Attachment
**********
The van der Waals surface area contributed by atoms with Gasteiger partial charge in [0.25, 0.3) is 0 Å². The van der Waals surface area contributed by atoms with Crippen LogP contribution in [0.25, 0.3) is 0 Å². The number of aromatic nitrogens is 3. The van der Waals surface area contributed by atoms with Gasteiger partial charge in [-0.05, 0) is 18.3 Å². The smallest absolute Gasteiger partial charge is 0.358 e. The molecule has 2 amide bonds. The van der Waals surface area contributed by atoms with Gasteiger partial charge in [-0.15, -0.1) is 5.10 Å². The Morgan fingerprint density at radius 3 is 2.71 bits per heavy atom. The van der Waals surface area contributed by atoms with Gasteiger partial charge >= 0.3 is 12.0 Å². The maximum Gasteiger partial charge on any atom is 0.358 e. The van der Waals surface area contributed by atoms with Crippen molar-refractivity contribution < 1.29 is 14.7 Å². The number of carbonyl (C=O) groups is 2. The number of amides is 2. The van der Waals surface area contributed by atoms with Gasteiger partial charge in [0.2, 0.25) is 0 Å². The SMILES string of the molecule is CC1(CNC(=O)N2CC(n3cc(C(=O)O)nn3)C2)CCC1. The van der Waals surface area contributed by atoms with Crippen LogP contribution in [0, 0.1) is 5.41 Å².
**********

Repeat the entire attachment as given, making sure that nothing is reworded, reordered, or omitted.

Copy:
The van der Waals surface area contributed by atoms with Gasteiger partial charge in [0.25, 0.3) is 0 Å². The van der Waals surface area contributed by atoms with Crippen LogP contribution in [0.25, 0.3) is 0 Å². The number of aromatic nitrogens is 3. The van der Waals surface area contributed by atoms with Gasteiger partial charge in [-0.05, 0) is 18.3 Å². The smallest absolute Gasteiger partial charge is 0.358 e. The molecule has 2 amide bonds. The van der Waals surface area contributed by atoms with Gasteiger partial charge in [-0.15, -0.1) is 5.10 Å². The Morgan fingerprint density at radius 3 is 2.71 bits per heavy atom. The van der Waals surface area contributed by atoms with Gasteiger partial charge >= 0.3 is 12.0 Å². The maximum Gasteiger partial charge on any atom is 0.358 e. The van der Waals surface area contributed by atoms with Crippen molar-refractivity contribution < 1.29 is 14.7 Å². The number of carbonyl (C=O) groups is 2. The number of amides is 2. The van der Waals surface area contributed by atoms with Gasteiger partial charge in [0.2, 0.25) is 0 Å². The SMILES string of the molecule is CC1(CNC(=O)N2CC(n3cc(C(=O)O)nn3)C2)CCC1. The van der Waals surface area contributed by atoms with Crippen LogP contribution in [0, 0.1) is 5.41 Å².